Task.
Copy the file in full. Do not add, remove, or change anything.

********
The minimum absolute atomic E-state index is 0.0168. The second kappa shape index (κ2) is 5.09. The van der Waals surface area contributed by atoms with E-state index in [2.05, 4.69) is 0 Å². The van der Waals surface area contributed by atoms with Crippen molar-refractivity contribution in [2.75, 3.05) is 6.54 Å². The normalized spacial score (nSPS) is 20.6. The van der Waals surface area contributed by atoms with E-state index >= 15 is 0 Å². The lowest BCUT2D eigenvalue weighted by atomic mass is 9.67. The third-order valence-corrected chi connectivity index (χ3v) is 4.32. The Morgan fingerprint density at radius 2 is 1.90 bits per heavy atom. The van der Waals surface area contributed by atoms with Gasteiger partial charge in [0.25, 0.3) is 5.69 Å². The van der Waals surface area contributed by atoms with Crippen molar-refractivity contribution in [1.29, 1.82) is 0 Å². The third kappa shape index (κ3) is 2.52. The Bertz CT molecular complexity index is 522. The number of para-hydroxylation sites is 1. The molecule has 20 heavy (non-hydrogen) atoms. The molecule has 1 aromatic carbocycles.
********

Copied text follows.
The minimum absolute atomic E-state index is 0.0168. The second kappa shape index (κ2) is 5.09. The van der Waals surface area contributed by atoms with E-state index in [2.05, 4.69) is 0 Å². The van der Waals surface area contributed by atoms with Crippen molar-refractivity contribution in [2.75, 3.05) is 6.54 Å². The normalized spacial score (nSPS) is 20.6. The van der Waals surface area contributed by atoms with E-state index >= 15 is 0 Å². The lowest BCUT2D eigenvalue weighted by atomic mass is 9.67. The third-order valence-corrected chi connectivity index (χ3v) is 4.32. The Morgan fingerprint density at radius 2 is 1.90 bits per heavy atom. The van der Waals surface area contributed by atoms with Gasteiger partial charge in [0.25, 0.3) is 5.69 Å². The van der Waals surface area contributed by atoms with Crippen molar-refractivity contribution in [1.29, 1.82) is 0 Å². The third kappa shape index (κ3) is 2.52. The Bertz CT molecular complexity index is 522. The number of para-hydroxylation sites is 1. The molecule has 20 heavy (non-hydrogen) atoms. The molecule has 1 aromatic carbocycles.